born Harry Warnow, September 10, 1908 – February 8, 1994 was an American composer, band leader, pianist, engineer, recording studio maverick, and electronic instrument inventor. Although Scott never scored cartoon soundtracks, his music is familiar to millions because of its adaptation by Carl Stalling in over 120 classic Bugs Bunny, Porky Pig, Daffy Duck and other Warner Bros. Looney Tunes and Merrie Melodies animated shorts. Scott's melodies may also be heard in contemporary shows like Ren and Stimpy (which use the original Scott recordings in twelve episodes), The Simpsons, Duckman, Animaniacs, The Oblongs, and Batfink.
06 - Flintstones - Jazz -
Hoyt S. Curtin
"Meet the Flintstones", also worded as "(Meet) The Flintstones", is the theme song from the 1960s television series The Flintstones. Composed in 1961 by Hoyt Curtin, Joseph Barbera and William Hanna. One of the most popular and best known of all theme tunes with its catchy lyrics "Flintstones, meet the Flintstones, they're a modern stone-age family", it has since become a jazz standard, often played during medleys for comic relief.
07 - The Penguin -
The Beau Hunks are a Dutch revivalist music ensemble who have performed and recorded the vintage works of composers Leroy Shield, Raymond Scott, Edward McDowell, Ferde Grofé, and others. They have been referred to as a "documentary orchestra," because they perform note-perfect renditions of music which is obscure and often commercially unavailable. For some projects for which no sheet music was known to exist, they had to reconstruct charts from original recordings extracted from films.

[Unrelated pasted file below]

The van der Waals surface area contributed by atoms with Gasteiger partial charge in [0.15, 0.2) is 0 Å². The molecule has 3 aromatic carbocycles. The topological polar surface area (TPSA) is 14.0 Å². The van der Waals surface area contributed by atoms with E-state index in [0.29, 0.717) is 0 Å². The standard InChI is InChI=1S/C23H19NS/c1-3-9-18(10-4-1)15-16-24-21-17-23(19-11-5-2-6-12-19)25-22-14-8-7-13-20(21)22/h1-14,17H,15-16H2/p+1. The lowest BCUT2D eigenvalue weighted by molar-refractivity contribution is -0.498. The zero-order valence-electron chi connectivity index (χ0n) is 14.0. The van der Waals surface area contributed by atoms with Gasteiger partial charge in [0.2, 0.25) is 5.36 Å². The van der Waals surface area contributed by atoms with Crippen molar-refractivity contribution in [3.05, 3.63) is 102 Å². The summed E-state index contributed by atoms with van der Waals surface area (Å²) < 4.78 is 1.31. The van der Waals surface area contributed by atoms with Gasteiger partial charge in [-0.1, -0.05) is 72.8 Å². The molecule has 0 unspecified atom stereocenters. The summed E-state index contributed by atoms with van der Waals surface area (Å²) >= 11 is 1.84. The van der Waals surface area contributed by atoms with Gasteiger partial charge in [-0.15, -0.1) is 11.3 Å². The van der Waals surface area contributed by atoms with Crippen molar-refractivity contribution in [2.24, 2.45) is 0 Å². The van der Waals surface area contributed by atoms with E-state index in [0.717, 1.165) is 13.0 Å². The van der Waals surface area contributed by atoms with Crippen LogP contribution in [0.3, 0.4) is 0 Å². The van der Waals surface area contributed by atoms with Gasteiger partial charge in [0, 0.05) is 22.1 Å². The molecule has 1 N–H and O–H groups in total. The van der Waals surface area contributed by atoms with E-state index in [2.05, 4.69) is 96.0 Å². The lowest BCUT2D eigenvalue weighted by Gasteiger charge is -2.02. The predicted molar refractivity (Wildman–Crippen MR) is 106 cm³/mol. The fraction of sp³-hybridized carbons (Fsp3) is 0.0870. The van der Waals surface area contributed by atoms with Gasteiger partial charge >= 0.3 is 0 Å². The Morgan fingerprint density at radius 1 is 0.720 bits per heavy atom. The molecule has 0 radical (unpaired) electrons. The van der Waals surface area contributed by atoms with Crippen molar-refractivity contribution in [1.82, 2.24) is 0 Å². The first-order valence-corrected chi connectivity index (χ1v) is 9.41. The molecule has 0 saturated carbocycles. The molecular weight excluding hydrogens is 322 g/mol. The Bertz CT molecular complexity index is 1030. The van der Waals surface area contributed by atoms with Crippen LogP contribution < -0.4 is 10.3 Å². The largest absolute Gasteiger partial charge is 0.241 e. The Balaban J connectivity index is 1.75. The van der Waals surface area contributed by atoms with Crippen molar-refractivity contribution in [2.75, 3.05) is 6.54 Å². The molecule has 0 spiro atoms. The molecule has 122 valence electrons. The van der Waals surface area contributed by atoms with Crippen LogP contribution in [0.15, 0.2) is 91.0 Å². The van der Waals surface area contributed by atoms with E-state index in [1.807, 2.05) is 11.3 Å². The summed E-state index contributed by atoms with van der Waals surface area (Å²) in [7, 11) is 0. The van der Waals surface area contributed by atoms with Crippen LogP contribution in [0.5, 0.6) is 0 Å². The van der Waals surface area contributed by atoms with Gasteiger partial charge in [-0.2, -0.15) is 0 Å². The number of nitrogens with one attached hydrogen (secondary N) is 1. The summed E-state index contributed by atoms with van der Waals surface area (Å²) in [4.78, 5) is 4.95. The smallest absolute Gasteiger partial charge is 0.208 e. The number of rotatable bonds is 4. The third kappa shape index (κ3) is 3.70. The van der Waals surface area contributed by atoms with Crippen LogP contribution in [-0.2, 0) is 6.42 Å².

08 - Top Cat - Underscore (part 1.1) - Hoyt S. Curtin
Curtin was a native of Downey, California, and had one son, Chris, with his wife Elizabeth. In the 1950s Curtin was an in-demand composer for TV commercials. He first met Hanna and Barbera when he worked on a Schlitz beer commercial they were producing for MGM in 1957.
09 - Dinner Music for a Pack of Hungry Cannibals ·
Jeff Sanford's Cartoon Jazz Band
More Cartoon Logic! Digital Victrola Released on: 2013-11-01
10 - Top Cat - Underscore (part 2) - Hoyt S. Curtin
"About two weeks later they called and had a lyric they read over the phone. Could I write a tune for it? I called back in 5 minutes and sang it to them ... silence ... uh oh, I bombed out ... the next thing I heard was a deal to record it! Ruff & Reddy. At that moment they had quit at MGM and started their own company. All of our first main titles were done in that fashion. Huckleberry Hound, Quick Draw McGraw, etc."
11 - Yabba Dabba Doo -
Howard Hoagland "Hoagy" Carmichael (November 22, 1899 – December 27, 1981) was an American composer, pianist, singer, actor, and bandleader. He is best known for composing the music for "Stardust", "Georgia on My Mind", "The Nearness of You", and "Heart and Soul", four of the most-recorded American songs of all time.